Russia calls aging space station 'dangerous' as successor plans

Russia calls aging space station ‘dangerous’ as successor plans

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  • Russia will leave the ISS after 2024 to launch its own station
  • The head of the Russian space department said that the station is suffering massive failures
  • Courting China for a Potential Mission to the Moon

September 1 (Reuters) – The International Space Station (ISS) is dangerous and unusable, Russia’s space chief said Thursday as Moscow pushes ahead with plans to exit the project and launch its own station.

Yuri Borisov, head of the Roscosmos agency, said massive equipment failures and aging parts threaten crew safety at the 24-year-old station.

The ISS has been a rare area of ​​cooperation between the United States and Russia, even as diplomatic relations have deteriorated.

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But ever since Russia invaded Ukraine in February and was subjected to a flurry of Western sanctions, it has been increasingly eager to leave and launch its own space station sometime after 2024. read more

“Technically, the ISS has exceeded all warranty periods. It’s dangerous,” Borisov said. “An avalanche-like process of equipment failure begins, cracks appear.”

He said the Russian station would orbit the Earth around the poles, allowing it to observe much more of Russia’s vast territory and collect new data on cosmic radiation.

The ISS was launched in 1998 and has been in continuous operation since November 2000 as part of a US-Russian partnership that also includes Canada, Japan and 11 European countries. The American space agency NASA wants it to function until 2030.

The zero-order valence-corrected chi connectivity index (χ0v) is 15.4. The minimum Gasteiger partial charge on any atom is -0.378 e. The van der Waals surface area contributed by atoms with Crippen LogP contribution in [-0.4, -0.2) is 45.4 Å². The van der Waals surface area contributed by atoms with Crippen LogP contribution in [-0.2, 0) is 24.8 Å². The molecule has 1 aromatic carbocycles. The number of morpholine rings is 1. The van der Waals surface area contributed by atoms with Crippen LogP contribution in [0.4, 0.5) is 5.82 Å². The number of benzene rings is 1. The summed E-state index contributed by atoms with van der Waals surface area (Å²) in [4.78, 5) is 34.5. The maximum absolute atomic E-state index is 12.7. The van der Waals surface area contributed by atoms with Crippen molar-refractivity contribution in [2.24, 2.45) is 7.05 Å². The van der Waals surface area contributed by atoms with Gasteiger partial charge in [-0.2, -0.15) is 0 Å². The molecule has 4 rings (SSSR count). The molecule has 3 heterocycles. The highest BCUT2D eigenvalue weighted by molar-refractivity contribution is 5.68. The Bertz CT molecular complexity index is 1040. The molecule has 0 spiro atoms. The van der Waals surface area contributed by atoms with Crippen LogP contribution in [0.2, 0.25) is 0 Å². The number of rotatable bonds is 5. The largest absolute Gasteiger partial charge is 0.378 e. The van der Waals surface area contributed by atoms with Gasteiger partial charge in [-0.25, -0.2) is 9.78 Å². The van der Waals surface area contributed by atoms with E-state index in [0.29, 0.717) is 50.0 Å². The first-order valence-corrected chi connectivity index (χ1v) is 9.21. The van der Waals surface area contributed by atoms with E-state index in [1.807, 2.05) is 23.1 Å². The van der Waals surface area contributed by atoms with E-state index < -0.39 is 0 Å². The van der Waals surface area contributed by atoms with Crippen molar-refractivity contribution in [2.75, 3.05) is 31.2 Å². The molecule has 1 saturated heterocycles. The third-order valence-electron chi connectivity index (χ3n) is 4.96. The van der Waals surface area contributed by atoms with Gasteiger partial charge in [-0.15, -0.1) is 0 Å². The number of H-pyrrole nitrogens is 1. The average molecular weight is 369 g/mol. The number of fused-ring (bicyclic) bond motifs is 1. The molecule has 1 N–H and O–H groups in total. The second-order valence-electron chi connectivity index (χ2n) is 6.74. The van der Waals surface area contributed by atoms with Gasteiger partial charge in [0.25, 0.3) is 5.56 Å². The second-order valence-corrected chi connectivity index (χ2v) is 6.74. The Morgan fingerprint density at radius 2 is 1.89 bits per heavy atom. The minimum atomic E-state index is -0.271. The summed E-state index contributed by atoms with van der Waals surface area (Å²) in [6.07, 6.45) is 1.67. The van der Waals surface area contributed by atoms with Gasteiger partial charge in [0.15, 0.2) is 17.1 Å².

Last month, Borisov unveiled a model of a planned Russian station that he said would be open to cooperation with “friendly countries.” read more

Borisov, a former deputy prime minister who worked in defense, said Western sanctions on Russia’s space industry have ruined prospects for further cooperation.

He highlighted the decision of the European Space Agency to end cooperation with Russia on the ExoMars rover, which should start searching for life on Mars by the end of the decade.

“A huge effort and a lot of money was spent on this … but politics intervened, and what is the result? It shouldn’t be like this, it’s wrong,” Borisov said.

Now Moscow is eyeing China and other “friendly countries” for cooperation.

In particular, Borisov said that Russia “is looking for ways to cooperate with our closest colleagues, primarily with China,” in order to join efforts to explore the Moon and deep space.

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Reuters message; Editing by Kevin Liffey

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